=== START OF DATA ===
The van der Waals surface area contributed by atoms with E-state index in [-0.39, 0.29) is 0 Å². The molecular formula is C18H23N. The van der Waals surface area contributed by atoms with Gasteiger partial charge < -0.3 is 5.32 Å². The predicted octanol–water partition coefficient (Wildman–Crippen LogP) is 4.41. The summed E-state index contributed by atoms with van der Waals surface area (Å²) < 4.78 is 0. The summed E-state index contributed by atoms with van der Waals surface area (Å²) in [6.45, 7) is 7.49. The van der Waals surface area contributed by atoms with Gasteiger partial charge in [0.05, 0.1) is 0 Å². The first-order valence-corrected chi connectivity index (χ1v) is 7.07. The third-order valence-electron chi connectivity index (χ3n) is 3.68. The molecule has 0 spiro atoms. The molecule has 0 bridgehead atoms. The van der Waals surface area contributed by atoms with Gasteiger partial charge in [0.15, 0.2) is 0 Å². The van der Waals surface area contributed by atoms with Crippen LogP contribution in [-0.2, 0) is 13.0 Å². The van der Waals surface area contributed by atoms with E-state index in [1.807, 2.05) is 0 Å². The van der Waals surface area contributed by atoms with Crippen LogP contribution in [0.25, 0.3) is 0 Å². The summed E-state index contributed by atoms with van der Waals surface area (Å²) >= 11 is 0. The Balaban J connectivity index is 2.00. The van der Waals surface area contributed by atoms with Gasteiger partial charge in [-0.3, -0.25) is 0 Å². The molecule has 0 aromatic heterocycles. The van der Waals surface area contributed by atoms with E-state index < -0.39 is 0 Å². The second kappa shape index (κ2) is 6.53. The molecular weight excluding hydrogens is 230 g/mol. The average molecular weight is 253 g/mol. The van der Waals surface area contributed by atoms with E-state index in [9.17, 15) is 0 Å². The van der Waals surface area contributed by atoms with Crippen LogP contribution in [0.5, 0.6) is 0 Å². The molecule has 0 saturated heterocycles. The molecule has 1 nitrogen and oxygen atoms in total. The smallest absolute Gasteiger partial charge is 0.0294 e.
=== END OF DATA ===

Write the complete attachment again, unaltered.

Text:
The van der Waals surface area contributed by atoms with E-state index in [-0.39, 0.29) is 0 Å². The molecular formula is C18H23N. The van der Waals surface area contributed by atoms with Gasteiger partial charge < -0.3 is 5.32 Å². The predicted octanol–water partition coefficient (Wildman–Crippen LogP) is 4.41. The summed E-state index contributed by atoms with van der Waals surface area (Å²) < 4.78 is 0. The summed E-state index contributed by atoms with van der Waals surface area (Å²) in [6.45, 7) is 7.49. The van der Waals surface area contributed by atoms with Gasteiger partial charge in [0.05, 0.1) is 0 Å². The first-order valence-corrected chi connectivity index (χ1v) is 7.07. The third-order valence-electron chi connectivity index (χ3n) is 3.68. The molecule has 0 spiro atoms. The molecule has 0 bridgehead atoms. The van der Waals surface area contributed by atoms with Gasteiger partial charge in [0.15, 0.2) is 0 Å². The van der Waals surface area contributed by atoms with Crippen LogP contribution in [-0.2, 0) is 13.0 Å². The van der Waals surface area contributed by atoms with E-state index in [1.807, 2.05) is 0 Å². The van der Waals surface area contributed by atoms with Crippen LogP contribution in [0.25, 0.3) is 0 Å². The summed E-state index contributed by atoms with van der Waals surface area (Å²) >= 11 is 0. The Balaban J connectivity index is 2.00. The van der Waals surface area contributed by atoms with Gasteiger partial charge in [-0.3, -0.25) is 0 Å². The molecule has 0 aromatic heterocycles. The van der Waals surface area contributed by atoms with E-state index < -0.39 is 0 Å². The second kappa shape index (κ2) is 6.53. The molecular weight excluding hydrogens is 230 g/mol. The average molecular weight is 253 g/mol. The van der Waals surface area contributed by atoms with E-state index in [9.17, 15) is 0 Å². The van der Waals surface area contributed by atoms with Crippen LogP contribution in [0.5, 0.6) is 0 Å². The molecule has 0 saturated heterocycles. The molecule has 1 nitrogen and oxygen atoms in total. The smallest absolute Gasteiger partial charge is 0.0294 e.